Alexandra Herold from Santa Fe Creates Patti + Ricky Online Marketplace for Inclusive Fashion



SANTA FE, NM (KRQE) – A Santa Fe woman works to create an inclusive online space for people with disabilities, chronic illnesses and the elderly. Through some of the most difficult and joyful times of her life, Alexandra Herold has found inspiration in those around her to create Patti + Ricky, an online marketplace meant to help those who may have difficulty using the options of traditional clothes.

The market is named after Herold’s mother, Patti, and his cousin, Ricky. “I grew up with my cousin Ricky and he was unable to walk or speak. He really formed the prism in which I see my own disabilities, as just being human and just part of the human experience, ”Herold said.

Because she grew up with Ricky, Herold said she was able to form a very inclusive lens of her way of seeing the world. Herold’s mother, Patti, worked in the New York fashion industry. When she was 19, Herold’s mother was diagnosed with brain cancer. Herold became Patti’s caregiver and said it was difficult to find clothes that suited her mother. “She always wanted to feel stylish, beautiful and confident so there was nothing going for her,” Herold said.

She got lucky in a medical supply store when Herold was looking for a cane for Patti. She ended up ordering a cane with pink roses on it for her mother. “I really saw the power of fashion and how her cane could also be a fashion accessory, and how it could be a topic of conversation. People started to feel more comfortable approaching her and my mom felt really good, ”Herold said.

Herold herself deals with what she calls invisible disabilities, such as dyslexia, ADHD, anxiety, and POTS. She graduated from Columbia Teacher’s College where she focused on disability studies and worked with a non-profit organization with children with disabilities. All of this would result in her finding a way to become an ally of the disabled community.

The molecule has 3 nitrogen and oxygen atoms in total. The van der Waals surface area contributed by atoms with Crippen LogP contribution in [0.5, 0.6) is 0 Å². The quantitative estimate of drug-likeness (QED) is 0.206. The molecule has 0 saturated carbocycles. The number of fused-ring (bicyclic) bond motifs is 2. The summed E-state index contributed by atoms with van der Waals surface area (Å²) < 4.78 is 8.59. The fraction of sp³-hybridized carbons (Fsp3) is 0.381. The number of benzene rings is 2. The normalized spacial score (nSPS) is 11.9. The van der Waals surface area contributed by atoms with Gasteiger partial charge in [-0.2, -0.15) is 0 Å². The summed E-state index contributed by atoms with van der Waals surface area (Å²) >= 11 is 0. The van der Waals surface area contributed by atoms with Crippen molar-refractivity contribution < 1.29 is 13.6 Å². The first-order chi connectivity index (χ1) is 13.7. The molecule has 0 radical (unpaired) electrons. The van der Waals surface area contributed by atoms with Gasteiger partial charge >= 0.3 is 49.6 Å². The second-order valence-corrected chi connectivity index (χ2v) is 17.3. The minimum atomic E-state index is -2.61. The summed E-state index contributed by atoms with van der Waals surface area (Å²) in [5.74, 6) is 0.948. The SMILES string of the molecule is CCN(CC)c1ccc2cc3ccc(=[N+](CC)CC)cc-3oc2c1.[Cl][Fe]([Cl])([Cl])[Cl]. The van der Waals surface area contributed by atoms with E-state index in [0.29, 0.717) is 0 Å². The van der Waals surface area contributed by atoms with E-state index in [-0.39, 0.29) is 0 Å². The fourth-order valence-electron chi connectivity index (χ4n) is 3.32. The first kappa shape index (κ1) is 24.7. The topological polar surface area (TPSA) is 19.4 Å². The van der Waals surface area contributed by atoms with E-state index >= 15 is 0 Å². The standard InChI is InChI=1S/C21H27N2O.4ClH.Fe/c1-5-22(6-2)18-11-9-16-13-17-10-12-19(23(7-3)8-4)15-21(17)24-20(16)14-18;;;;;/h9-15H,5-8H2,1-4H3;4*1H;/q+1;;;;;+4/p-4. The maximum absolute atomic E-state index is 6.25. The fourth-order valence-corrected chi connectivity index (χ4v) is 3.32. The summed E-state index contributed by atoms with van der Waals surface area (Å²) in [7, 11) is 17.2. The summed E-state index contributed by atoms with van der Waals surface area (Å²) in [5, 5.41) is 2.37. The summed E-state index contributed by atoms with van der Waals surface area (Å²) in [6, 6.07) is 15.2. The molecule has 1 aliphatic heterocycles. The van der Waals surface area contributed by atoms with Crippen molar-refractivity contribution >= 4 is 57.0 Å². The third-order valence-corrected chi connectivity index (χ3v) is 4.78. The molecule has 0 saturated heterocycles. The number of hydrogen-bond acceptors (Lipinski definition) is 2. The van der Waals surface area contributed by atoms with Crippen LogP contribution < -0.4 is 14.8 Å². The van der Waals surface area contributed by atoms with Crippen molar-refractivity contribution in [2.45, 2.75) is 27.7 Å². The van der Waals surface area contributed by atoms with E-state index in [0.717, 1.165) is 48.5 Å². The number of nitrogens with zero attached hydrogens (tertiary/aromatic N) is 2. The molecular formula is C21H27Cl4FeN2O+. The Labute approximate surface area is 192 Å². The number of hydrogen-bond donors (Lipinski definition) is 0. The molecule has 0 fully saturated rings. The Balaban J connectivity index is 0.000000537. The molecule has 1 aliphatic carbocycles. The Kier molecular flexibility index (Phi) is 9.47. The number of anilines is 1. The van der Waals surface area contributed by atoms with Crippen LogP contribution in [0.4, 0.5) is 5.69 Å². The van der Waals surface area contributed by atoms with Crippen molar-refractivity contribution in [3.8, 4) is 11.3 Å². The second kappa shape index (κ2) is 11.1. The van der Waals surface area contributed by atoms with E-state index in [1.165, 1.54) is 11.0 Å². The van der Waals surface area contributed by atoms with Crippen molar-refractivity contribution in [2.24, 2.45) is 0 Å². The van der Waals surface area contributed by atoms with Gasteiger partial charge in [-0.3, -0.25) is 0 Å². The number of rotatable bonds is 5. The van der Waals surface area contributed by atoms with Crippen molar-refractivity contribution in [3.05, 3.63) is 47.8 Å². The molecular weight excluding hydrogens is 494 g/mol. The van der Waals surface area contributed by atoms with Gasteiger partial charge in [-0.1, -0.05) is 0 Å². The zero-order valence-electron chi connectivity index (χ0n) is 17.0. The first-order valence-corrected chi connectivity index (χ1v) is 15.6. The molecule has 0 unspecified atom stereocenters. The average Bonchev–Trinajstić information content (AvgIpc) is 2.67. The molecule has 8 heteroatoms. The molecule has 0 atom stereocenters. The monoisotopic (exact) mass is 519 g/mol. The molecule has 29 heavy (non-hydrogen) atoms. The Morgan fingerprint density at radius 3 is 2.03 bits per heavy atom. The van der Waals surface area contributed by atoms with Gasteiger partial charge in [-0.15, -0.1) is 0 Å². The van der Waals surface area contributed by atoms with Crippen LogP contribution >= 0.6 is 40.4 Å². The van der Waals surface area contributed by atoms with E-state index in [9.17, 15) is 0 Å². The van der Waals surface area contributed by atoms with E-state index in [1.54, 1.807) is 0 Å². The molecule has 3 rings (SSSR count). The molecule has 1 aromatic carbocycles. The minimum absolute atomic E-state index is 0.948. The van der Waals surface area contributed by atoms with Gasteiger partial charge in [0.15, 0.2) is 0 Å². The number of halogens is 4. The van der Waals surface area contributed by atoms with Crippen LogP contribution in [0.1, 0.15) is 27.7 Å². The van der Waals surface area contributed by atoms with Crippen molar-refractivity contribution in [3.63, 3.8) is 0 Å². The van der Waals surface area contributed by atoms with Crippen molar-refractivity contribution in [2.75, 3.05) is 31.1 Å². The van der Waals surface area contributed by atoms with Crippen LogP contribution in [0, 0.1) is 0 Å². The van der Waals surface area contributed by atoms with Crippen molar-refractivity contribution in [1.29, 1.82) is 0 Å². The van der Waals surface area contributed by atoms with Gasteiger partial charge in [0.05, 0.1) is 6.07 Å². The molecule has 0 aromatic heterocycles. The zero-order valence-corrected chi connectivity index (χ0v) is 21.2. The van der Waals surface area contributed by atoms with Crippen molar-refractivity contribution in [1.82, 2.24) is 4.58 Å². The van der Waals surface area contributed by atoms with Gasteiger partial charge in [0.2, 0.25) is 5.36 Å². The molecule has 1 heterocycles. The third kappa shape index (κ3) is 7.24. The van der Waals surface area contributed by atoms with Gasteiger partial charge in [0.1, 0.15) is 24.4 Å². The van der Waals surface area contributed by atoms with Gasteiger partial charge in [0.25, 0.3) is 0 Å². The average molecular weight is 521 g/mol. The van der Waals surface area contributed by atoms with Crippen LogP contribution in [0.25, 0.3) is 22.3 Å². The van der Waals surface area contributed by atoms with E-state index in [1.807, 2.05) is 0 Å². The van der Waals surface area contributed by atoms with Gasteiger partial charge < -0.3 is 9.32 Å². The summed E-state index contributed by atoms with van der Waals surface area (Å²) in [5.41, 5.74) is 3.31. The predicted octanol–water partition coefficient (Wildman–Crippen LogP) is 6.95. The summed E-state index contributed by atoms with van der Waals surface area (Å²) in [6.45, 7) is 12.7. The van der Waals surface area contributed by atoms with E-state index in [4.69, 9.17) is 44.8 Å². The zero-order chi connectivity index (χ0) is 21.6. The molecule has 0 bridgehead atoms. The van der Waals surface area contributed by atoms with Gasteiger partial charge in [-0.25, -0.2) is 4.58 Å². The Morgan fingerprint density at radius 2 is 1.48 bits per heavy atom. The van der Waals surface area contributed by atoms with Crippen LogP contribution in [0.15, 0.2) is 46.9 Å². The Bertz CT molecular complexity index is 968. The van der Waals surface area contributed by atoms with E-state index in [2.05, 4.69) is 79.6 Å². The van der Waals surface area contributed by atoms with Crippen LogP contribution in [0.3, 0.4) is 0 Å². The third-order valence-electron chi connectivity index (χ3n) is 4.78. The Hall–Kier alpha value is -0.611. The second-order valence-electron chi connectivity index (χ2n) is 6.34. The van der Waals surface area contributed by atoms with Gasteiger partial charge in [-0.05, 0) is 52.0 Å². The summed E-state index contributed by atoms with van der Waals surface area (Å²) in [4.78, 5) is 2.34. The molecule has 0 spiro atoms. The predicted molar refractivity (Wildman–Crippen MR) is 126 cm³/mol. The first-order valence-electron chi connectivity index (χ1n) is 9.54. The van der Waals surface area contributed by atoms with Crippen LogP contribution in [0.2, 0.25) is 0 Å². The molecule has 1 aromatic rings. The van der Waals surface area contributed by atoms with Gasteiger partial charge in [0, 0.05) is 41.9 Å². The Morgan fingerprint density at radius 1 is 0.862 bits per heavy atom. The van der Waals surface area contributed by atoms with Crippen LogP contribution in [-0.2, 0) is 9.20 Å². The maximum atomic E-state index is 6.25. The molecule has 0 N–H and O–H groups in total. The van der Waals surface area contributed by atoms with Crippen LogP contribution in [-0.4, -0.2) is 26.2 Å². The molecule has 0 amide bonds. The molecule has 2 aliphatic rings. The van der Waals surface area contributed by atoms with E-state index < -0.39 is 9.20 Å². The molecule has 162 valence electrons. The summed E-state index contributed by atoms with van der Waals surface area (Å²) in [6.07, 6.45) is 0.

She came across magnetic shirts that looked like regular button-down shirts, but instead of having to button each button individually, the shirt connected through the magnets. “I was like, ‘Wow, they’re awesome, why is someone buttoning themselves? Why don’t we all like or use Velcro? Maybe it’s just smarter fashion. What I think it is, ”Herold said.

She knew of a number of companies that offered clothing designed for easier access, but they were all separate. “No one brought these trendy, functional and adaptive fashion companies together in a beautiful way, so I started with 12 adaptive fashion brands, and today I have over 100 that we work with and that we offer at Patti and Ricky’s, ”said Harold. .

One in four American adults has a disability according to the CDC. That’s 61 million adults in the country, many of whom have had to adapt their own clothes through trial and error, Herold said. His site brings together different options for children and adults in clothing, shoes and accessories.

“I’ve always wanted to create a great shopping experience with Patti and Ricky, but I also want to be part of mainstream fashion so people can walk or ride to their favorite stores or shop online and find things that suit them, ”Herold mentioned. “Everyone deserves to shop at their favorite stores and find products that are right for them. Disability is a giant population, and they deserve stylish options and options that are functional. “



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